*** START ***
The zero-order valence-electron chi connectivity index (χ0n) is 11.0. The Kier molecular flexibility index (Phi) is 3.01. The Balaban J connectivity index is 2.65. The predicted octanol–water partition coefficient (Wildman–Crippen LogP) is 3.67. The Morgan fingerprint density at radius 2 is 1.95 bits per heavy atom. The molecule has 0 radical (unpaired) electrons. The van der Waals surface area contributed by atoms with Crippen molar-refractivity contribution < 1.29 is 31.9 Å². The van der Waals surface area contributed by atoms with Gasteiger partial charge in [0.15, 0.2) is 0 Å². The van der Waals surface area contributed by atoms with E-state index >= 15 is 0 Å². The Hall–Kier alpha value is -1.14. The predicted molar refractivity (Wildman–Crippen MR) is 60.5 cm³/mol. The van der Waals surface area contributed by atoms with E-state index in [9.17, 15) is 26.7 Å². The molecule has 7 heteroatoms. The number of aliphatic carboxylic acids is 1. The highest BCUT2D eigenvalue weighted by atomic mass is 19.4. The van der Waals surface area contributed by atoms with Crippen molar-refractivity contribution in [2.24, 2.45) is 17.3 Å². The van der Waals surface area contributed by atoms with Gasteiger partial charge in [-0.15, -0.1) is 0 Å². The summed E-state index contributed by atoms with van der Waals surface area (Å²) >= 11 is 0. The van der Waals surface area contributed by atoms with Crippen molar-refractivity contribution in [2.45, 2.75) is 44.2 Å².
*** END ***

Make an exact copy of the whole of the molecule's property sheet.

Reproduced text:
The zero-order valence-electron chi connectivity index (χ0n) is 11.0. The Kier molecular flexibility index (Phi) is 3.01. The Balaban J connectivity index is 2.65. The predicted octanol–water partition coefficient (Wildman–Crippen LogP) is 3.67. The Morgan fingerprint density at radius 2 is 1.95 bits per heavy atom. The molecule has 0 radical (unpaired) electrons. The van der Waals surface area contributed by atoms with Crippen molar-refractivity contribution < 1.29 is 31.9 Å². The van der Waals surface area contributed by atoms with Gasteiger partial charge in [0.15, 0.2) is 0 Å². The van der Waals surface area contributed by atoms with E-state index >= 15 is 0 Å². The Hall–Kier alpha value is -1.14. The predicted molar refractivity (Wildman–Crippen MR) is 60.5 cm³/mol. The van der Waals surface area contributed by atoms with E-state index in [9.17, 15) is 26.7 Å². The molecule has 7 heteroatoms. The number of aliphatic carboxylic acids is 1. The highest BCUT2D eigenvalue weighted by atomic mass is 19.4. The van der Waals surface area contributed by atoms with Crippen molar-refractivity contribution in [2.24, 2.45) is 17.3 Å². The van der Waals surface area contributed by atoms with Gasteiger partial charge in [-0.15, -0.1) is 0 Å². The summed E-state index contributed by atoms with van der Waals surface area (Å²) >= 11 is 0. The van der Waals surface area contributed by atoms with Crippen molar-refractivity contribution in [2.45, 2.75) is 44.2 Å².